As part of Dreamwave’s license two continuities existed, the G1 series, and the then current “Unicron Trilogy” consisting of Armada, Energon, and Cybertron (or as they were known in Japan Micron Legend, Superlink, and Galaxy Force), three toylines following a storyline involving Unicron and his aftermath. While a questionable anime was put together with a lot of issues between a terrible US dubber and miscommunication between Hasbro and Takara, made worse by a change in animation studios for the third saga. Dreamwave had the comic license. I’ve reviewed the whole series to this point, and the first few minicomics as part of Free Comic Inside (the rest will have their turn), before Dreamwave’s collapse. More on that later. Let’s start the review.
Transformers Energon #30
Dreamwave (December, 2004)“No Exit” WRITER: Simon Furman PENCILER: Marcelo Matere INKERS: Ferd Poblete, Erik Sander, Elaine To, & Rob Armstrong COLORISTS: Jong-Im Lee, Sigmund Torre, & Rob Ruffolo LETTERER: Ben Lee
In the past Starscream warned Megatron that while the Decepticon leader’s preference for sneak attacks was smarter, Scorponok’s brutal approach “played better to the crowd”. In the present, Megatron, in his new body, takes on Scorponok, defeating him and telling Ironhide (who managed to erect a small force field around the Energon base) to tell everyone that Megatron is back. Meanwhile, Optimus Prime, left behind on the remains of Unicron (long story; you’ll have to find the earlier reviews) is making a mess of the place, ready to make sure Unicron never returns.
What they got right: This is the one series where I had nothing bad to say about Simon Furman’s stories, and it finishes off well, even if this wasn’t the intended ending. I like how he used the tank drone that came with the Energon Megatron/Galvatron toy (meant to resemble the tank from the previous Armada toyline but carrying a sword) in the battle, and it was a good fight. Scorponok may be a better fighter but Megatron is a smarter fighter and since Scorpy’s the dead one brains was better than brawn.
What they got wrong: This is probably the last time I’ll have nothing bad to say about a Simon Furman Transformers tale. The art is beautiful and the fight is one of the best one-on-ones in Transformers history.
Other notes: I’m assuming “Prime Month” would have had Optimus Prime returning to the battle in some way. I plan to look up if there are reports of what Furman planned to do with this story like the notes for The War Within: Age Of Wrath. Since it’s been a while and new people are here you may not be aware of why Dreamwave folded, ending a few series before they finished. It’s all Pat Lee’s fault. He was using company money to buy expensive cars for his and his family among other personal expenditures, and not on the company. When things fell apart he couldn’t pay the creators for their work, some of whom sued. Basically, Lee didn’t know how to run a company, although he’s tried again after the Dreamwave debacle. That’s why this series ended here, and by the time IDW picked up the license the “Unicron Trilogy” had already run its course.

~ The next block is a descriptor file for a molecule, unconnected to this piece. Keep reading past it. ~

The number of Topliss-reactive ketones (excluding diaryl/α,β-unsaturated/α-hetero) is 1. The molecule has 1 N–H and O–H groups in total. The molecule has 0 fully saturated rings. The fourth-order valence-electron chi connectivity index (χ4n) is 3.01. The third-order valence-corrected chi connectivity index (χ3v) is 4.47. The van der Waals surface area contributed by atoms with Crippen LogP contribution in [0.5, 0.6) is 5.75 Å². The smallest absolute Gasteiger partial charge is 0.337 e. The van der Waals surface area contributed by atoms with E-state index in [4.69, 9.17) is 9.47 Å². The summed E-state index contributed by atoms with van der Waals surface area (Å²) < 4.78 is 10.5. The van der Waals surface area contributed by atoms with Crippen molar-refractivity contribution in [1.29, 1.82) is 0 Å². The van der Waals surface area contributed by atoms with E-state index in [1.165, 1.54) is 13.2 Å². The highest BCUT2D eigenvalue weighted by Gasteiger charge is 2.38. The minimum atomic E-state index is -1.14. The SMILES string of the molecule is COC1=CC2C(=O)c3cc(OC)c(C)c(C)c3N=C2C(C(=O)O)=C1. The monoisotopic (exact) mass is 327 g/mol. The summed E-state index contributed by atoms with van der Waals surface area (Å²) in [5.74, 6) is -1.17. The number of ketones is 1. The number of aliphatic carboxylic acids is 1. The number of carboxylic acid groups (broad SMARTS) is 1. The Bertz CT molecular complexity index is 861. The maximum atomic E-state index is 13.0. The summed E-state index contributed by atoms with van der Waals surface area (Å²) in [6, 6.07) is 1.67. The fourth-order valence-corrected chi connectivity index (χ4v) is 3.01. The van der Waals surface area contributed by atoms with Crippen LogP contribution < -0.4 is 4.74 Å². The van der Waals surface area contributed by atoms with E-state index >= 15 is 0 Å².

Recommendation: Simon Furman stories I actually like from Transformers are highly rare. Armada (which he took over from Chris Sarracini, who wrote the terrible first G1 miniseries and yet also wrote a good story for this series–I guess the cartoons were such crap that the comics became really good despite questionable writers to balance the karma) and Energon are some of my favorite Transformers comics, hampered by Hasbro’s decisions and Pat Lee’s failure. Check them out if you find them. The minicomics Dreamwave did still have more Free Comic Inside appearances to go, and there’s a special with an out-of-continuity tale in our future, but for the most part we’re done with this series and I’m sorry it took half a year to get to the final issue. I didn’t have a choice in the matter. I’ll also review the info on the unpublished tales like I did Age Of Wrath next week.